Those eligible for SNAP, SoonerCare (Medicaid) or TANF (Temporary Assistance for Needy Families) are also automatically eligible for WIC.
Jackson said WIC, Title X and SoonerStart are federal programs that support several Health Department staff and are allocated based on population.
Other aid programs allocated locally include the national school lunch and breakfast programs.
A return to status
The census announcement marks Enid’s return to being the principal city of a metropolitan area after 30 years.
The city first reached the 50,000 population mark in the 1980 census before a reported decline by the ’90s kept it under the surface for the next three decades’ worth of data collection.
Powell said she and others helping with the census reporting were frustrated with the 2010 count just missing that population mark. She attributed this to Oklahoma’s historically lower-than-average response rate.
“The higher our response rate, the more accurate that number is,” she said.
In the wake of the late-’80s oil industry bust in Enid, Stephanie Morgan said, the city’s population dropped significantly to around 45,000.
Despite this fall from metropolitan grace, Enid has long been able to receive and distribute funds from the Community Development Block Grants because its population has hovered near the metropolitan mark since first receiving CDBG grants in the 1990s, said Morgan, the city’s CDBG office director.
For the same reason, ERDA is already distributing a metropolitan-specific grant by the U.S. Department of Agriculture meant for rural businesses located outside a metropolitan area.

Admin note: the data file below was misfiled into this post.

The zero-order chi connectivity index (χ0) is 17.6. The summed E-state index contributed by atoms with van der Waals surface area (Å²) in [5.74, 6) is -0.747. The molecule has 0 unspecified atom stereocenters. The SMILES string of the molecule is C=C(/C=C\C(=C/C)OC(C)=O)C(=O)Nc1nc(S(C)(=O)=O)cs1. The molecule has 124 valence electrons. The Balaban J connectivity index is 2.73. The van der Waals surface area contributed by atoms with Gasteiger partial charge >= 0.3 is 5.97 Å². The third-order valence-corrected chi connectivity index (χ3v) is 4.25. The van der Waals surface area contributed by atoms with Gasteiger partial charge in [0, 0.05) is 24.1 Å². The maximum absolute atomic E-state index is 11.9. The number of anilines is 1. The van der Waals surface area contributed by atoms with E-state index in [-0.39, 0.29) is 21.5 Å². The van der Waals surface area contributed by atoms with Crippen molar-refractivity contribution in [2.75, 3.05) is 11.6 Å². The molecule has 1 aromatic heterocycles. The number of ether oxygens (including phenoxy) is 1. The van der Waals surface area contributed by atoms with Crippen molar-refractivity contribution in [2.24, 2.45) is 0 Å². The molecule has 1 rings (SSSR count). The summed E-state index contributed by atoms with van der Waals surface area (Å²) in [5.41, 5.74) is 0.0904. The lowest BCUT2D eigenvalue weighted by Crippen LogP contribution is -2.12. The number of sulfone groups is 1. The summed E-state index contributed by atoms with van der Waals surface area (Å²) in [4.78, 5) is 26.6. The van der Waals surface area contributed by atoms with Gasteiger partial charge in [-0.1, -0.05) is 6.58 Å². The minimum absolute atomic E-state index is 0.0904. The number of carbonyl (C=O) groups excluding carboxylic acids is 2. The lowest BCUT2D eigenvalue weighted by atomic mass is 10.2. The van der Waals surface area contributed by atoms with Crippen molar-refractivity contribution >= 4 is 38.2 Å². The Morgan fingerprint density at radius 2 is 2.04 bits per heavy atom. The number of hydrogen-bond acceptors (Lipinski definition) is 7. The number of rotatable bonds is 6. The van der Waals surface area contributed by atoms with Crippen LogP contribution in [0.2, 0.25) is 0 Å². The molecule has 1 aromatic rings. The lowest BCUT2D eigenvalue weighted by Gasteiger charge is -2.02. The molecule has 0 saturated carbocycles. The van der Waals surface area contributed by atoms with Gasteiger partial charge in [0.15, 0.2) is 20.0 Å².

Cities eligible for the CDBG entitlement grants from the U.S. Department of Housing and Urban Development include principal cities of MSAs, other metropolitan cities of at least 50,000 population and qualified urban counties of at least 200,000 population.
These entitlement communities receive annual CDBG funding directly from the federal government — hundreds of thousands of dollars each year are then spent on requests from community programs or activities, construction projects or energy conservation efforts.
“Which I really like, going through (the federal government), because it’s just cut and dry,” Morgan said.
Each activity must meet one of the following objectives for the program: Benefit low- and moderate-income persons, prevent or eliminate slums or blight, or address community development needs having a particular urgency.
The city of Shawnee, though smaller than Enid, also receives CDBG funding as an entitlement community. Oklahoma’s also include Tulsa city proper and Tulsa County, Oklahoma City, Moore, Edmond, Midwest City, Lawton and the state of Oklahoma.
Enid’s CDBG office also oversees the Emergency Shelter and HIV Emergency Relief Project grants, amounts for both of which are also determined at the federal level.
The Community Development Support Association then oversees administering HOME grants for decent and affordable housing and the emergency shelter grants.
Article by: Alexander Ewald, Enid News & Eagle 8.15.21
Kelci McKendrick contributed to the story